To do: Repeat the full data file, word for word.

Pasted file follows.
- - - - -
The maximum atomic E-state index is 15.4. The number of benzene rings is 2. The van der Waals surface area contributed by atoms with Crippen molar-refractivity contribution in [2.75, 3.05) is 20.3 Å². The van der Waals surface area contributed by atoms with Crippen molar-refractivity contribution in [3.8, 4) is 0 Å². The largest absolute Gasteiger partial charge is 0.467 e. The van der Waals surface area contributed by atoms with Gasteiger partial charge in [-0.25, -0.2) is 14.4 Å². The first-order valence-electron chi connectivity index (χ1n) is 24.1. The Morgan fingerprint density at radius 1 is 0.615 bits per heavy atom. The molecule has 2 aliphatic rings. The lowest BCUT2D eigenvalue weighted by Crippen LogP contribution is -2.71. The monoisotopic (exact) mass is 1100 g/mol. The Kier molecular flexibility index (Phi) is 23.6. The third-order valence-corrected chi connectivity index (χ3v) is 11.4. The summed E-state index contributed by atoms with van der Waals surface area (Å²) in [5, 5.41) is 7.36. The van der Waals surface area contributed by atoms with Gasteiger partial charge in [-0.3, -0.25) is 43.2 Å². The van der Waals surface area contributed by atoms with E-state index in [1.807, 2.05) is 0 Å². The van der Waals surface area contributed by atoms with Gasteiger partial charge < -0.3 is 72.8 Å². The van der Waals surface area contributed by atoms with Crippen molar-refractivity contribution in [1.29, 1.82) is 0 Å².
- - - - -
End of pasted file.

The maximum atomic E-state index is 15.4. The number of benzene rings is 2. The van der Waals surface area contributed by atoms with Crippen molar-refractivity contribution in [2.75, 3.05) is 20.3 Å². The van der Waals surface area contributed by atoms with Crippen molar-refractivity contribution in [3.8, 4) is 0 Å². The largest absolute Gasteiger partial charge is 0.467 e. The van der Waals surface area contributed by atoms with Gasteiger partial charge in [-0.25, -0.2) is 14.4 Å². The first-order valence-electron chi connectivity index (χ1n) is 24.1. The Morgan fingerprint density at radius 1 is 0.615 bits per heavy atom. The molecule has 2 aliphatic rings. The lowest BCUT2D eigenvalue weighted by Crippen LogP contribution is -2.71. The monoisotopic (exact) mass is 1100 g/mol. The Kier molecular flexibility index (Phi) is 23.6. The third-order valence-corrected chi connectivity index (χ3v) is 11.4. The summed E-state index contributed by atoms with van der Waals surface area (Å²) in [5, 5.41) is 7.36. The van der Waals surface area contributed by atoms with Gasteiger partial charge in [-0.3, -0.25) is 43.2 Å². The van der Waals surface area contributed by atoms with E-state index in [1.807, 2.05) is 0 Å². The van der Waals surface area contributed by atoms with Gasteiger partial charge < -0.3 is 72.8 Å². The van der Waals surface area contributed by atoms with Crippen molar-refractivity contribution in [1.29, 1.82) is 0 Å².